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    Re: Are we most likely not where we are?
    From: Brian Whatcott
    Date: 2002 Apr 15, 09:23 -0500

    At 08:27 AM 4/15/02, Bill Murdoch wrote:
    >In a message dated 4/15/2002 12:06:50 AM Eastern Daylight Time,
    >hprinz@ATTGLOBAL.NET writes:
    >most probable position (MPP) is, by definition (!), inside the cocked hat.
    >I am not so sure about that.  I think it may be true if the errors are
    >random, but not if they are not. Let's say I have three bodies at 300,
    >000, and 060 degrees (the horizon is dirty to the south), and a sextant
    >with an (unknown to me) 5 arcminute error.  I reduce my sights, get a nice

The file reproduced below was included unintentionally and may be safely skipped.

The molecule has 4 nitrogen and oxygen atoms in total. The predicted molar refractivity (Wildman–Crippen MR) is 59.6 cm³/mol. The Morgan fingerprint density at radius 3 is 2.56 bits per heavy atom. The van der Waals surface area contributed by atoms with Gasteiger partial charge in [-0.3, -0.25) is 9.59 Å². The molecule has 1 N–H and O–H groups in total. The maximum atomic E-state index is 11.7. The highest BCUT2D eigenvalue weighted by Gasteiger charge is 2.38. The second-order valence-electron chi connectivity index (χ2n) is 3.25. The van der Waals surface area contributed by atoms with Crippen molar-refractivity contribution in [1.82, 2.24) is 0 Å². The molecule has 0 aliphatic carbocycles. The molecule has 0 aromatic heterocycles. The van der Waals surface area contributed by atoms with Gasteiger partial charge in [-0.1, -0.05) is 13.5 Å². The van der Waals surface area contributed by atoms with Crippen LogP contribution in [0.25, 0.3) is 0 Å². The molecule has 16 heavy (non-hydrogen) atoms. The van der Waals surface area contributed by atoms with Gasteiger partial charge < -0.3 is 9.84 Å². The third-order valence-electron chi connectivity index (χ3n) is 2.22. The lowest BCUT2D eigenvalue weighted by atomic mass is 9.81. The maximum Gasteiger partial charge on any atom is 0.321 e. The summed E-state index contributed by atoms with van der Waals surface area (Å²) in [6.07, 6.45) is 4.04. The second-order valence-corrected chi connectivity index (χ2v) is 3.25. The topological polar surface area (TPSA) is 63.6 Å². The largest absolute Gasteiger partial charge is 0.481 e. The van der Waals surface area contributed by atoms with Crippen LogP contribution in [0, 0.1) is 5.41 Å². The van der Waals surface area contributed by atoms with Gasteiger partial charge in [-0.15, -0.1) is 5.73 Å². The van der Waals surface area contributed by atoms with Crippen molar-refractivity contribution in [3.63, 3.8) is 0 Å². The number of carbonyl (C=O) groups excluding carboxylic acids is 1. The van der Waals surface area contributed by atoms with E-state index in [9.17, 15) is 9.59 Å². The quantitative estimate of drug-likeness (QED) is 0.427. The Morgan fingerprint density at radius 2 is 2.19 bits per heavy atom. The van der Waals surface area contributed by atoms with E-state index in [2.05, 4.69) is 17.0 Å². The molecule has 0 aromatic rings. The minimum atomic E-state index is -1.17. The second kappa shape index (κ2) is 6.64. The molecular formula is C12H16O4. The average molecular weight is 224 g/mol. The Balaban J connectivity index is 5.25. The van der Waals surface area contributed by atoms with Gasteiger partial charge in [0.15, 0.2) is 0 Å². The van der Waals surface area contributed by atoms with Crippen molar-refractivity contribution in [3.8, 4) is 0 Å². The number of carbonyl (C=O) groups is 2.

>small cocked hat and am actually 5 miles to the same side of all three
    >LOPs.  It seems to me that my most probable position is outside the cocked
    >hat.  Now these are non-random errors, but those are the pretty normal (at
    >least for me).
    >Bill Murdoch
    The argument against, goes like this: If I experience systematic errors
    that are material, I can compensate for them, in the long run. I am then
    left with random errors which are reasonably handled with probability
    ideas, served reasonably well by a cocked hat.
    If I allow a material systematic error to continue uncompensated, shame on me.
    Brian W
    Brian Whatcott
       Altus OK                      Eureka!

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